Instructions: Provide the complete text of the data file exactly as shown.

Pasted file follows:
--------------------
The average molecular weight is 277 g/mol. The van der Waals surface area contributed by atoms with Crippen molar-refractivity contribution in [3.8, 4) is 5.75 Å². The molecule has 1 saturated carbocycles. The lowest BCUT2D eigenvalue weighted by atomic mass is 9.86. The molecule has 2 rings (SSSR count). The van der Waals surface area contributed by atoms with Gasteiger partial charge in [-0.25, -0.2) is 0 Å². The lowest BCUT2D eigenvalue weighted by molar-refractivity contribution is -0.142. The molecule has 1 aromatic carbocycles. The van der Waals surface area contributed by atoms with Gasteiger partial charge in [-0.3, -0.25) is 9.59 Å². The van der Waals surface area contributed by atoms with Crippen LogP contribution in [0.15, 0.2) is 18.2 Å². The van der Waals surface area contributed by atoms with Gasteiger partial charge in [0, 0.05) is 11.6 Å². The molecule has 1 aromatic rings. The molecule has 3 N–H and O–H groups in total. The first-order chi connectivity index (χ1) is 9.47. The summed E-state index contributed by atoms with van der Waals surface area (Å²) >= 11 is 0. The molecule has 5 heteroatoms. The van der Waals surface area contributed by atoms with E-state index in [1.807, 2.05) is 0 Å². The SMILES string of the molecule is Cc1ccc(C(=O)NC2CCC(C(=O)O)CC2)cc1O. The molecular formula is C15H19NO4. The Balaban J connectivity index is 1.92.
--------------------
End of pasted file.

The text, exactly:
The average molecular weight is 277 g/mol. The van der Waals surface area contributed by atoms with Crippen molar-refractivity contribution in [3.8, 4) is 5.75 Å². The molecule has 1 saturated carbocycles. The lowest BCUT2D eigenvalue weighted by atomic mass is 9.86. The molecule has 2 rings (SSSR count). The van der Waals surface area contributed by atoms with Gasteiger partial charge in [-0.25, -0.2) is 0 Å². The lowest BCUT2D eigenvalue weighted by molar-refractivity contribution is -0.142. The molecule has 1 aromatic carbocycles. The van der Waals surface area contributed by atoms with Gasteiger partial charge in [-0.3, -0.25) is 9.59 Å². The van der Waals surface area contributed by atoms with Crippen LogP contribution in [0.15, 0.2) is 18.2 Å². The van der Waals surface area contributed by atoms with Gasteiger partial charge in [0, 0.05) is 11.6 Å². The molecule has 1 aromatic rings. The molecule has 3 N–H and O–H groups in total. The first-order chi connectivity index (χ1) is 9.47. The summed E-state index contributed by atoms with van der Waals surface area (Å²) >= 11 is 0. The molecule has 5 heteroatoms. The van der Waals surface area contributed by atoms with E-state index in [1.807, 2.05) is 0 Å². The SMILES string of the molecule is Cc1ccc(C(=O)NC2CCC(C(=O)O)CC2)cc1O. The molecular formula is C15H19NO4. The Balaban J connectivity index is 1.92.